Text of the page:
January 15 marks the fifth anniversary of the passing of author and Thelemite Kenneth Grant. Wikipedia recounts:
“After several further meetings and an exchange of letters, Grant agreed to work for Crowley as his secretary and personal assistant. Now living in relative poverty, Crowley was unable to pay Grant for his services in money, instead paying him in magical instruction. In March 1945, Grant moved into a lodge cottage in the grounds of Netherwood, a Sussex boarding house where Crowley was living. He continued living there with Crowley for several months, dealing with the old man’s correspondences and needs. In turn, he was allowed to read from Crowley’s extensive library on occult subjects, and performed ceremonial magic workings with him, becoming a high initiate of Crowley’s magical group, the Ordo Templi Orientis (OTO). Crowley saw Grant as his potential successor, writing in his diary, ‘value of Grant. If I die or go to the USA, there must be a trained man to take care of the English OTO.’However, they also argued, with Grant trying to convince Crowley to relocate to London. On one occasion Crowley shouted at him: ‘You are the most consummate BORE that the world has yet known. And this at 20!’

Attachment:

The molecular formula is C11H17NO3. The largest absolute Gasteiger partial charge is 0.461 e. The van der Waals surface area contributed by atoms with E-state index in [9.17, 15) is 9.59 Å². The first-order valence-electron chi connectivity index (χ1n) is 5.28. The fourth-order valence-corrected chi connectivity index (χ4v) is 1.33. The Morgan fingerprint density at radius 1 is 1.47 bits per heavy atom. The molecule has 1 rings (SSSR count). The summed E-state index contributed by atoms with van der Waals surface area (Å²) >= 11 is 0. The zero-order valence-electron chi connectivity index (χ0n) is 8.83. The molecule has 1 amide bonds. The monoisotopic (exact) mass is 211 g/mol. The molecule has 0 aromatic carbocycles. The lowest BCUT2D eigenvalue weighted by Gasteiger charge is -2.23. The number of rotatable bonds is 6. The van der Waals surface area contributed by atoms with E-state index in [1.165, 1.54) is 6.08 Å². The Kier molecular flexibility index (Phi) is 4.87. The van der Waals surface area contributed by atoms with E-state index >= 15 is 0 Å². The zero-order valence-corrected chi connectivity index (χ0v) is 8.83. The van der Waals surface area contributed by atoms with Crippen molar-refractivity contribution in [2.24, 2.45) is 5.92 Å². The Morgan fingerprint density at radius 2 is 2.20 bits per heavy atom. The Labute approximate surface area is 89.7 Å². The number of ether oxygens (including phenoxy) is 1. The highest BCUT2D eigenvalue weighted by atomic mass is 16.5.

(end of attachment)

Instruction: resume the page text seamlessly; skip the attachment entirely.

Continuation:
“Grant’s family disliked that he was working for no wage, and pressured him to resign, which he did in June 1945, leaving Netherwood. Crowley wrote to Grant’s father, stating that he was ‘very sorry to part with Kenneth’ and that he felt that Grant was ‘giving up his real future.’ To David Curwen, an OTO member who was another of his correspondents, he related his opinion that ‘I may have treated him too severely.’ Crowley put Curwen in contact with Grant, with Grant later asserting that he learned much from Curwen, particularly regarding the Kaula school of Tantra; in his later writings he made reference to Curwen using his Order name of Frater Ani Abthilal. Although they continued to correspond with one another, Crowley and Grant never met again, for the former died in December 1947. Grant attended his funeral at Brighton crematorium along with his wife Steffi.”
Some would consider that Grant developed a singular and quite provocative vision of Thelema and magick and his relation with Crowley and Ordo Templi Orientis were at times contentious. But few question his sincereity, his passion for the Work or the originality of his theorizing and practice.